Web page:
Bye Bye TouchPad: The Week In Tech

on Friday, Aug. 19th

Sometimes the Game of Buzz is a matter of Win, Lose or Spin. This week in tech has been all about mergers, acquisitions, and abject surrender.

WIN

  • EVERNOTE: This is a WIN-WIN. The company behind the popular “external memory” application, whose founder has dreams of hooking computers up to our brains, has snapped up another geek favorite, quick fire screencap and image tweaking app Skitch. On the very day they announced the acquisition they dropped the price of the $19.99 image app to the ultra competitive FREE. As a long term user of both apps, this was awesome news to brighten up a turbulent week.

SPIN

  • GOOGLE: In the latest skirmish in the never ending patent wars, Google has gone and bought itself a phone hardware manufacturer: Motorola, to be precise. If you don’t remember, they were the makers of the once ubiquitous Razer phone whose last big success was… the Razer phone. The move has been heralded as everything from shrewd to desperate. That’s the problem with big, landscape altering acquisitions – only time can tell the outcome. When AOL acquired Time Warner in the 1990’s everyone thought the old media universe was gone for good. Now we’re just surprised that AOL, after being spun off of the media giant, managed to have enough strength left to swallow The Huffington Post. Only one thing is certain: Google just tied up $12.5 billion. [Our verdict? This is going to end badly.]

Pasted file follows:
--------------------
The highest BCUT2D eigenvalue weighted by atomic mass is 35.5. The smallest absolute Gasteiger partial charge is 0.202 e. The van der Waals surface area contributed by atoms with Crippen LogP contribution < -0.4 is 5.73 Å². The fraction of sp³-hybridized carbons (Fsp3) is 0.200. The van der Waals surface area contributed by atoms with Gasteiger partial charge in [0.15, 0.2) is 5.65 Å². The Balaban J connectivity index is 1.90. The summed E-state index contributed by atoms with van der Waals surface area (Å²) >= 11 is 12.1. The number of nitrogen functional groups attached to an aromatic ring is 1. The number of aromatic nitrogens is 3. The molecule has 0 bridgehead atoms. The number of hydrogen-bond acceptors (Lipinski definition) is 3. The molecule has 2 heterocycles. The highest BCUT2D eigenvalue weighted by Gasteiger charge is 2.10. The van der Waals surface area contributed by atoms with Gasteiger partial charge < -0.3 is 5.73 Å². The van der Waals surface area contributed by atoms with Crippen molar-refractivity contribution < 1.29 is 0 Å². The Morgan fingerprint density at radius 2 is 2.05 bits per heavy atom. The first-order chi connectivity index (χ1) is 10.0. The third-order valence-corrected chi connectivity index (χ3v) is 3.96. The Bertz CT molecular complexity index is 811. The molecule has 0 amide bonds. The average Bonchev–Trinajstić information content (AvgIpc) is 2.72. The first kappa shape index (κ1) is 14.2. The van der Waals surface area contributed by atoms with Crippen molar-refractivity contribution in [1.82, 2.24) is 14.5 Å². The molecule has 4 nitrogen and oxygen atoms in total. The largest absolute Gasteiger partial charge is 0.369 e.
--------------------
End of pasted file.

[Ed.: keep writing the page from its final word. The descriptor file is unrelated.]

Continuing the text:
LOSE

  • HP: Once upon a time in America a business the size of Hewlett Packard would tough out a bad product launch — like what they just experienced with their TouchPad tablet computer — and keep revising and refining until they got it right. But that was before the dark times, before the drumbeat of quarterly profits made CEOs skittish in the face of seemingly unbeatable competition. This week saw HP abandon the tablet market, kill off their development of WebOS (which they like, just bought), and seemingly run away from the PC market altogether.

Corey McCall with the video game controller that measures the level of excitement in the player. Linda A. Cicero / Stanford News Service

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